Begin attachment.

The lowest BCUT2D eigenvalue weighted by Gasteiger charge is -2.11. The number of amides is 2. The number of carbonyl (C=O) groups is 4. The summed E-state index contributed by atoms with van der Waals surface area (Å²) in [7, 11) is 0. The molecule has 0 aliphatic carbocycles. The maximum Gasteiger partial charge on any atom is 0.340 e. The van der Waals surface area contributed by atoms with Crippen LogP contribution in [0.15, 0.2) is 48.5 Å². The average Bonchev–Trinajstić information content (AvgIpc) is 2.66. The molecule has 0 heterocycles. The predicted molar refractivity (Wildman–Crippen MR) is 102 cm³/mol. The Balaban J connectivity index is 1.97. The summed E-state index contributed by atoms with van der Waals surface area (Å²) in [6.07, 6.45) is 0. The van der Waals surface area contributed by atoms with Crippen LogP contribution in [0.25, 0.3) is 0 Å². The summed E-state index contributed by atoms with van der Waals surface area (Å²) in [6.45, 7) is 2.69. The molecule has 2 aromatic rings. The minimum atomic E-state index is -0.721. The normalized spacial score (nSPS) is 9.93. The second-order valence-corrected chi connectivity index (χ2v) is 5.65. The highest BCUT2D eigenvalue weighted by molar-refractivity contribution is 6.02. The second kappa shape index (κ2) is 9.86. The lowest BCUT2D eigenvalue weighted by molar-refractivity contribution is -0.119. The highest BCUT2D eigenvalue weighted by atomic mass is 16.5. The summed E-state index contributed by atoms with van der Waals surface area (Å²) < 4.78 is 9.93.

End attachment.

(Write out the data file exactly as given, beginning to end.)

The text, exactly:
The lowest BCUT2D eigenvalue weighted by Gasteiger charge is -2.11. The number of amides is 2. The number of carbonyl (C=O) groups is 4. The summed E-state index contributed by atoms with van der Waals surface area (Å²) in [7, 11) is 0. The molecule has 0 aliphatic carbocycles. The maximum Gasteiger partial charge on any atom is 0.340 e. The van der Waals surface area contributed by atoms with Crippen LogP contribution in [0.15, 0.2) is 48.5 Å². The average Bonchev–Trinajstić information content (AvgIpc) is 2.66. The molecule has 0 heterocycles. The predicted molar refractivity (Wildman–Crippen MR) is 102 cm³/mol. The Balaban J connectivity index is 1.97. The summed E-state index contributed by atoms with van der Waals surface area (Å²) in [6.07, 6.45) is 0. The van der Waals surface area contributed by atoms with Crippen LogP contribution in [0.25, 0.3) is 0 Å². The summed E-state index contributed by atoms with van der Waals surface area (Å²) in [6.45, 7) is 2.69. The molecule has 2 aromatic rings. The minimum atomic E-state index is -0.721. The normalized spacial score (nSPS) is 9.93. The second-order valence-corrected chi connectivity index (χ2v) is 5.65. The highest BCUT2D eigenvalue weighted by molar-refractivity contribution is 6.02. The second kappa shape index (κ2) is 9.86. The lowest BCUT2D eigenvalue weighted by molar-refractivity contribution is -0.119. The highest BCUT2D eigenvalue weighted by atomic mass is 16.5. The summed E-state index contributed by atoms with van der Waals surface area (Å²) < 4.78 is 9.93.